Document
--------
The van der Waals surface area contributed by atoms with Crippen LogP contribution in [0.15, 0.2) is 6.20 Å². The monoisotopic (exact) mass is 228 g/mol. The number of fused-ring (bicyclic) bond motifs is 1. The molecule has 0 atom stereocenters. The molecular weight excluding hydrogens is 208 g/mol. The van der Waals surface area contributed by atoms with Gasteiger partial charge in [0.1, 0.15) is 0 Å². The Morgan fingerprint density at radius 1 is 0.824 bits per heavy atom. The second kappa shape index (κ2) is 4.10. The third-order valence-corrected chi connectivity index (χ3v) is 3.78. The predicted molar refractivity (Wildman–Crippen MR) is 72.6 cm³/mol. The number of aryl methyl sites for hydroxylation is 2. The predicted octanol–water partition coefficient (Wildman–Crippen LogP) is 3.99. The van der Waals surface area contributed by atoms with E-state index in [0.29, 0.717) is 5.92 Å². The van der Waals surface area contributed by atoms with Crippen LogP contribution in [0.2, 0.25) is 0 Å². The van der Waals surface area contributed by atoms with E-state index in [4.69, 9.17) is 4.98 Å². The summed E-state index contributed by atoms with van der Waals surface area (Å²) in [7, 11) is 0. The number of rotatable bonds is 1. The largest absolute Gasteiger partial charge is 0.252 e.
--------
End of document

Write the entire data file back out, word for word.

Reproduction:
The van der Waals surface area contributed by atoms with Crippen LogP contribution in [0.15, 0.2) is 6.20 Å². The monoisotopic (exact) mass is 228 g/mol. The number of fused-ring (bicyclic) bond motifs is 1. The molecule has 0 atom stereocenters. The molecular weight excluding hydrogens is 208 g/mol. The van der Waals surface area contributed by atoms with Gasteiger partial charge in [0.1, 0.15) is 0 Å². The Morgan fingerprint density at radius 1 is 0.824 bits per heavy atom. The second kappa shape index (κ2) is 4.10. The third-order valence-corrected chi connectivity index (χ3v) is 3.78. The predicted molar refractivity (Wildman–Crippen MR) is 72.6 cm³/mol. The number of aryl methyl sites for hydroxylation is 2. The predicted octanol–water partition coefficient (Wildman–Crippen LogP) is 3.99. The van der Waals surface area contributed by atoms with E-state index in [0.29, 0.717) is 5.92 Å². The van der Waals surface area contributed by atoms with Crippen LogP contribution in [0.2, 0.25) is 0 Å². The van der Waals surface area contributed by atoms with E-state index in [4.69, 9.17) is 4.98 Å². The summed E-state index contributed by atoms with van der Waals surface area (Å²) in [7, 11) is 0. The number of rotatable bonds is 1. The largest absolute Gasteiger partial charge is 0.252 e.